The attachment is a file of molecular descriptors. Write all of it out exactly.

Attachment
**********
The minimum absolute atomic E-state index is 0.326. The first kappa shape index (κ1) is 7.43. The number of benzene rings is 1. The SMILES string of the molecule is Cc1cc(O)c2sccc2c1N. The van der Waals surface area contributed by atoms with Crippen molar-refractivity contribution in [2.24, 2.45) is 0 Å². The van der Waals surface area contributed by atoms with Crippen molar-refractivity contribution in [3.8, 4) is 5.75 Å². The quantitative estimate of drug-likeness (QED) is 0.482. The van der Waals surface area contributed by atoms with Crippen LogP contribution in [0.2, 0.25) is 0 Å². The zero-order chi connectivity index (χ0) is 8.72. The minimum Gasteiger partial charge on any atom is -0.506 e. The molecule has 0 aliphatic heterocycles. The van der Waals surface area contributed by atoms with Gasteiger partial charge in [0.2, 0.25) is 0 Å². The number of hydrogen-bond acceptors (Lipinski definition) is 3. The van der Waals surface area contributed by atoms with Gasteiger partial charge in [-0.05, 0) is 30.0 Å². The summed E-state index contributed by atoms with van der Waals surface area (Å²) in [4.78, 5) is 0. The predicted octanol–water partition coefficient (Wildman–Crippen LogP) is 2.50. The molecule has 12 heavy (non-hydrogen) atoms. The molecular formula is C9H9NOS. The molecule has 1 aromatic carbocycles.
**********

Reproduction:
The minimum absolute atomic E-state index is 0.326. The first kappa shape index (κ1) is 7.43. The number of benzene rings is 1. The SMILES string of the molecule is Cc1cc(O)c2sccc2c1N. The van der Waals surface area contributed by atoms with Crippen molar-refractivity contribution in [2.24, 2.45) is 0 Å². The van der Waals surface area contributed by atoms with Crippen molar-refractivity contribution in [3.8, 4) is 5.75 Å². The quantitative estimate of drug-likeness (QED) is 0.482. The van der Waals surface area contributed by atoms with Crippen LogP contribution in [0.2, 0.25) is 0 Å². The zero-order chi connectivity index (χ0) is 8.72. The minimum Gasteiger partial charge on any atom is -0.506 e. The molecule has 0 aliphatic heterocycles. The van der Waals surface area contributed by atoms with Gasteiger partial charge in [0.2, 0.25) is 0 Å². The number of hydrogen-bond acceptors (Lipinski definition) is 3. The van der Waals surface area contributed by atoms with Gasteiger partial charge in [-0.05, 0) is 30.0 Å². The summed E-state index contributed by atoms with van der Waals surface area (Å²) in [4.78, 5) is 0. The predicted octanol–water partition coefficient (Wildman–Crippen LogP) is 2.50. The molecule has 12 heavy (non-hydrogen) atoms. The molecular formula is C9H9NOS. The molecule has 1 aromatic carbocycles.